• Organisation

The Lutheran Church of Australia


The Lutheran Church is a branch of the Protestant church, and was founded in Germany in the 16th Century by Reformationist Martin Luther. The Lutheran Church was first established in Australia by German Lutherans arriving in South Australia in 1838. Separate Lutheran churches were founded in Victoria from the 1840s, and Queensland from the 1850s. A smaller number of German Lutherans moved to Tasmania, New South Wales and Western Australia.

In 1921 efforts were made to unify the various Lutheran Church synods across the country, leading to the formation of the United Evangelical Lutheran Church of Australia (UELCA). In 1966 the UELCA combined with the Evangelical Lutheran Church of Australia (which had formed in 1874 as the Evangelical Lutheran Synod of Australia), to become the Lutheran Church of Australia.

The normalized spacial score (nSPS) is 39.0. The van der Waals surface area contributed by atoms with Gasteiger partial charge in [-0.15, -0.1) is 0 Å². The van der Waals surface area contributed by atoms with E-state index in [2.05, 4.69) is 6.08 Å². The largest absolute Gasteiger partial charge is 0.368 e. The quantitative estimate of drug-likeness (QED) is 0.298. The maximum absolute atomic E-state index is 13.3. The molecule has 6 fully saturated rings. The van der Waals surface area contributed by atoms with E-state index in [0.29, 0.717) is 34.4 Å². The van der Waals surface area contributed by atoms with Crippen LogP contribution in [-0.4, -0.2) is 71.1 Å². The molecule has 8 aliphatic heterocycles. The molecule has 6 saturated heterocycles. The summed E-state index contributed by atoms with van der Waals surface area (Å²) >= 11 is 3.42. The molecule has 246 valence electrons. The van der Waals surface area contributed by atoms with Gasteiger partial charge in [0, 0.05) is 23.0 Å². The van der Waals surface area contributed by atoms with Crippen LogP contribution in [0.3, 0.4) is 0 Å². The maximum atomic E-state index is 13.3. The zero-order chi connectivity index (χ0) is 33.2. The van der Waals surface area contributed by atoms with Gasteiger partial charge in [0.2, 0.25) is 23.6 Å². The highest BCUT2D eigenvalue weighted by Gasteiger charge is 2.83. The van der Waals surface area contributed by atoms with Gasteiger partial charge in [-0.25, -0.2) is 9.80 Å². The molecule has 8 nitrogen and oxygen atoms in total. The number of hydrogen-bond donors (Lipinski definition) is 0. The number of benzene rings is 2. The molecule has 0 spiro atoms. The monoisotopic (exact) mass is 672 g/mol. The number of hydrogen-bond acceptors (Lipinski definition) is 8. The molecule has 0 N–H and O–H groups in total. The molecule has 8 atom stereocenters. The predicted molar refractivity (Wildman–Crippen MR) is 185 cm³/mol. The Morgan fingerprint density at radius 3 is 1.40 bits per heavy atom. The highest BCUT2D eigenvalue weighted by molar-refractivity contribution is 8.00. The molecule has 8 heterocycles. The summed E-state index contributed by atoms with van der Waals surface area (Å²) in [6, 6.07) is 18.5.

Initially, German was the primary language of the Lutheran Church in Australia, used and taught in their worship, business, missions, and schools. From the early 1900s the English language was introduced into the church, and by the end of World War Two, pushed by anti-German sentiment in Australia, German was no longer used by the church.

The Lutheran Church has a history as a care provider through the establishment of Aboriginal Missions, including the Finke River and Hermannsburg Missions in the Northern Territory, the Hope Vale, Hope Valley, Bloomfield River, Cape Bedford, and Wujal Wujal Missions in Queensland, and the Koonibba, Killalpaninna, and Yalata Missions in South Australia. The Lutheran Church also ran several children’s Homes, including Luther Lodge in Queensland, Lutheran Children’s Homes in Victoria, and the Lutheran Emergency Home for Children and Lutheran Girls’ Hostel in South Australia.

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